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Like a butterfly, immune protein 'flutters' in search of viruses, says Rutgers scientists

Rutgers University

Researchers at Rutgers Robert Wood Johnson Medical School have identified an important step in the process that allows our bodies to fight viruses. Their work also explains how mutations that derail this process cause autoimmune disorders. This research, published Thursday in Molecular Cell, provides the framework to develop new treatments for viral infections.

For a virus to spread and cause an infection, it replicates itself inside of a host cell, the process of which generates viral nucleic acids such as DNA and RNA. However, our immune system has elaborate mechanisms in place to defend against both common viruses, such as influenza, and emerging viruses. The Rutgers team studied the process in which an immune receptor called RIG-I, which was discovered more than a decade ago to be a key player in the battle against RNA viruses, patrols the body in search of viral RNAs. Once the immune receptor discovers a viral RNA, it ends its search and activates the cell's antiviral response.

The study's author, Swapnil C. Devarkar, PhD, likened the process to a butterfly, "The continuous cycle of association and dissociation of RIG-I with RNAs is reminiscent of a butterfly. As a butterfly is constantly fluttering to and from anything that resembles a flower, similarly RIG-I is constantly sampling RNAs in the cell in search of a viral RNA." Dr. Devarkar is a post-doctoral fellow in the laboratory of Smita Patel, PhD, professor of biochemistry and molecular biology at the medical school.

When RIG-I discovers a viral RNA, not only does the fluttering stop, but it also signals for multiple molecules of RIG-I to gather on the viral RNA, activating the cell's antiviral response. The study has identified this as a critical step because it can only occur in the presence of viral RNAs.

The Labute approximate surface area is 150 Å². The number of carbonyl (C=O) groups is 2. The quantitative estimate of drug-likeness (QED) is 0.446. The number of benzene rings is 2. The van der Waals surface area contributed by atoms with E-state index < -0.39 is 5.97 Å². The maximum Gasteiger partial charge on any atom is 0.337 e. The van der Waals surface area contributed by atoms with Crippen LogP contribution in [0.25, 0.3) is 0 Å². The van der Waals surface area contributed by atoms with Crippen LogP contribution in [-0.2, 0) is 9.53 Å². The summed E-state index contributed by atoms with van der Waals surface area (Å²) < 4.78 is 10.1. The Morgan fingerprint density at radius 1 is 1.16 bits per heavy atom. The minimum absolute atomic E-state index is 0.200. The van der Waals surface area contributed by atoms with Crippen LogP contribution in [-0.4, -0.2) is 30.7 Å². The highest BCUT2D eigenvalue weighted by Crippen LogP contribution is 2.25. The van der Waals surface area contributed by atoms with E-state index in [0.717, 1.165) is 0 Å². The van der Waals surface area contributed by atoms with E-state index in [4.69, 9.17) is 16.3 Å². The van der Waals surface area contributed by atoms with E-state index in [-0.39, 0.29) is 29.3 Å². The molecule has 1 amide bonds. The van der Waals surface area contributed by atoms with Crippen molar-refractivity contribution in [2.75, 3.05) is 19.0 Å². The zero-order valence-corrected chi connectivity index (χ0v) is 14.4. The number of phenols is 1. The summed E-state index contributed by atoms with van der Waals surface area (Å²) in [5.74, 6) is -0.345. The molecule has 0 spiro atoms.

In addition to this finding, the research team learned that RIG-I mutations previously linked with the autoimmune disorder Singleton-Merton syndrome cause defects in the process that normally allows RIG-I to flutter away, or disassociate, from RNAs that do not contain viral signatures. When this occurs, according to the study, mutated versions of RIG-I become trapped in stable and long-lived complexes with cellular RNAs that eventually trigger abnormal immune responses.

According to Dr. Devarkar, given the importance of RIG-I in viral infections, autoimmune diseases, and cancer immunotherapy, the findings presented in this study can be used to leverage RIG-I in antiviral and cancer therapies.


The work was a team effort between Dr. Patel's laboratory in the Department of Biochemistry and Molecular Biology at Robert Wood Johnson Medical School and Joseph Marcotrigiano, PhD, from the Laboratory of Infectious Diseases, National Institute of Allergy and Infectious Diseases, National Institutes of Health, Bethesda, Md. Dr. Devarkar was assisted by graduate student Brandon Schweibenz and Chen Wang, PhD. The research was supported by NIH grants GM111959 to Dr. Patel and Dr. Marcotrigiano, and GM118086 to Dr. Patel; and the Intramural Research Program of NIAID and NIH to Dr. Wang and Dr. Marcotrigiano.

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